For information on ways to prevent and recover from identity theft, please see the following Connect article:  

Protect Who You Are Online

Identity Theft Resource

As a follow-on to National Consumer Protection week, and the resources circulated as links in our blog post, please be advised of the following identity theft resource now available in Connect.

Protect Who You Are Online

The following are additional identity theft resources: 

Facebook’s VPN Onavo Protect, Collecting User Data

Facebook has a VPN app, Onavo Protect, for iOS and Android available to users and offered as a encryption solution to safeguard all information being transmitted over public networks. It is estimated that 33 million users have installed Onavo Protect on their phones. Based on reviews Onavo appears to be a reliable VPN service but please be aware that this app tracks and sends user data back to Facebook even when the app is not being used. This app has been dubbed “spyware” by some commentators.  

The application is accessed in Facebook by clicking on the main menu and scrolling through the “Explore” section.  It displays as a light blue shield icon with the text “Protect”.

Image showing the "Protect" option in the Facebook menu.

Image courtesy of Komando.com

The following is the Onavo privacy policy, which details the types of data collected and states that if you choose to route all of your mobile data traffic through Onavo servers that it may use this data to “provide, analyze, improve and develop new and innovative services for users.” Although there’s nothing you can do about the data that has already been collected, you can stop the app from collecting your data by completely uninstalling it from your iOS or Android device.   

Please be reminded that NYU VPN, which is available for use in certain locations, is available to all community members. NYU VPN will not collect information about your data usage, communications content, browsing history, transactions and sensitive information.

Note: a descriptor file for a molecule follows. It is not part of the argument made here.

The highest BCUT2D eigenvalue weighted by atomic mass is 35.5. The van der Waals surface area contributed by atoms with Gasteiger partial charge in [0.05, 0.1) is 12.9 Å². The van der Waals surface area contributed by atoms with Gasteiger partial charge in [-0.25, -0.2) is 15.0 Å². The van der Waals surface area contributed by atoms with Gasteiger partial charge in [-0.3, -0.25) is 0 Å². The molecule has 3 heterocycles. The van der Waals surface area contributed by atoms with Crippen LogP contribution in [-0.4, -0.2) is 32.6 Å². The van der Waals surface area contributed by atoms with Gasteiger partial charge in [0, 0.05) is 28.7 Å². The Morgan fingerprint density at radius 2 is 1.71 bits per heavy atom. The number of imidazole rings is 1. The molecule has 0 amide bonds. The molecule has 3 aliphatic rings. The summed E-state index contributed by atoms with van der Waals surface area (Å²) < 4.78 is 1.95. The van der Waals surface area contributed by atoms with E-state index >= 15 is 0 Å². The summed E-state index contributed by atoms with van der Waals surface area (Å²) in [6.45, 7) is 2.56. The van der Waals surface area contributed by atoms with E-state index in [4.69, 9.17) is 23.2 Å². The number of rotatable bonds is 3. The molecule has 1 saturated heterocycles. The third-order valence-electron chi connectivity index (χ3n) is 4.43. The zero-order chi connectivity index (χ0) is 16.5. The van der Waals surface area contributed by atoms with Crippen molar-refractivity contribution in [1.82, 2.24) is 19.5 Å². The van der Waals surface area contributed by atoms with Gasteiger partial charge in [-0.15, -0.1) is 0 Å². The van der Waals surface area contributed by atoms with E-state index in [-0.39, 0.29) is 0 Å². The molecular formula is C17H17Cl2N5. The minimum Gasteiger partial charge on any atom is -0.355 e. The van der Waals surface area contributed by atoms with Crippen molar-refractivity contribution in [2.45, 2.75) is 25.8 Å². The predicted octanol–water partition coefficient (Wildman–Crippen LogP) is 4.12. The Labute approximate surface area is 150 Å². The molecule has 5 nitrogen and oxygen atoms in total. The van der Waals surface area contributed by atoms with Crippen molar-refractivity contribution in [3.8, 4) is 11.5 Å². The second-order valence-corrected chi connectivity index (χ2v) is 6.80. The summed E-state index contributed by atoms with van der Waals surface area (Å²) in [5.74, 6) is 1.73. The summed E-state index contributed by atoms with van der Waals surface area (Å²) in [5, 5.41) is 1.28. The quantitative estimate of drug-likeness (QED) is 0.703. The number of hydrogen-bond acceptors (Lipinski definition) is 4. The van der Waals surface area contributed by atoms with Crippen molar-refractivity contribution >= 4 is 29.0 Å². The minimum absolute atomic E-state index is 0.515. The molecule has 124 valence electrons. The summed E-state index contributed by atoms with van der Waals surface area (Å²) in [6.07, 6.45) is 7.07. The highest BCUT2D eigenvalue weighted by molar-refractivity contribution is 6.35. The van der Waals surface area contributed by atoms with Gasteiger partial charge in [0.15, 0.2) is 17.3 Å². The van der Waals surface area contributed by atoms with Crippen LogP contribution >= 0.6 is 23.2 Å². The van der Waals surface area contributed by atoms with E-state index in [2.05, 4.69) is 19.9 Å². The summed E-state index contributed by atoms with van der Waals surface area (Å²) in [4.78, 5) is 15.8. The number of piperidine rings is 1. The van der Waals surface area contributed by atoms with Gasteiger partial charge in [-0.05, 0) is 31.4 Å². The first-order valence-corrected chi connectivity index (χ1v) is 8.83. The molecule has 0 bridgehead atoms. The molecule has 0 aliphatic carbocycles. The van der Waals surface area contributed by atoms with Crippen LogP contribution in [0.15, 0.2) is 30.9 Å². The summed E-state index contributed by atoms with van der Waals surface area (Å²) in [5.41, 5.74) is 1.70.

National Consumer Protection Week (March 4th-10th)

National Consumer protection week, which begins today, is an ideal time to learn more about avoiding scams and understanding your consumer rights.  

Participate in Federal Trade Commission (“FTC”) live Facebook chats via information on the following FTC Consumer Information web page: https://www.consumer.ftc.gov/blog/2018/02/plan-tune-ncpw2018-facebook-live-chats

Additionally, the following are links to NCCIC/US-CERT security tips web pages:

Spectre Patches Available

Intel has released their Microcode Revision Guidance publication, which details both the availability and schedule for planned microcode updates and changes. The following processors have firmware patches ready to use in production environments:

Apollo Lake
Cherry View
Coffee Lake
Cougar Mountain
Gemini Lake
Kaby Lake
Knights Landing
Knights Mill
It is recommended that users and admins of systems with affected processors review the above-referenced Intel publication, and apply the relevant patches asap. Additionally, please see the NJCCIC Meltdown and Spectre Product Vulnerability and Update List for a comprehensive list of the patches and advisories.

Additional Resources: